From the Nightstand: The Purchase by Linda Spalding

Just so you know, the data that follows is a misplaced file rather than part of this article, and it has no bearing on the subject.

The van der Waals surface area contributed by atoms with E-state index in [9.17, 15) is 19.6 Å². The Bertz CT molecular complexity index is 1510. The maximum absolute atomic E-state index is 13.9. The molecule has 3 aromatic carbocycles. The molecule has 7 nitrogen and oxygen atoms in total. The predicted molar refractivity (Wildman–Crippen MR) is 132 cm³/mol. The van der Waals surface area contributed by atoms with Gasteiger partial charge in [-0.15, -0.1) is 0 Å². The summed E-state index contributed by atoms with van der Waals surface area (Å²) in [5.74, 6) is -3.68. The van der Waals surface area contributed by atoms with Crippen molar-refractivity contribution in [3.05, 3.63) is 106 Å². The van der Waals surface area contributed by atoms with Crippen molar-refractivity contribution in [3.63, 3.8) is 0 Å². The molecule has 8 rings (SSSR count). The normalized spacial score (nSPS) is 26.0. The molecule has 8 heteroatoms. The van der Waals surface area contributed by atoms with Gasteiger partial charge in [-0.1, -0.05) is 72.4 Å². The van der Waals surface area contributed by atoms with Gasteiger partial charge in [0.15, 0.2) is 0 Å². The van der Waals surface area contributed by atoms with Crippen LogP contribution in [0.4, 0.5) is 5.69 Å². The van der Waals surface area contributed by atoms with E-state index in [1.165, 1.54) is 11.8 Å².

I’ve just read The Purchase by Linda Spalding. The novel opens with Daniel, a shunned Quaker, travelling with his orphaned children and his new wife from Pennsylvania to Virginia. In a decision that goes against his own beliefs, he buys a young slave, even trading away his beloved horse, Miss Patch, in the bargain. All of the novel’s action flows from this single bad decision. The writing is graceful and lyrical. Even the scenes that are horrifying are beautifully rendered. But The Purchase is not only about the horrors and the dehumanizing effects of slavery and of slave-owning, the novel also ventures into that territory with which every one of us is familiar: the amazing human capacity to rationalize and justify our most self-serving decisions and behaviours, even those that stand in stark opposition to our most deeply held principles. Sometimes, we even invoke God’s will in our justifications. This is a novel filled with flawed, i.e., deeply human, characters, and the author’s use of omniscient point of view is skillful in illuminating those characters. We understand their decisions even as we grieve for them. Highly recommended.


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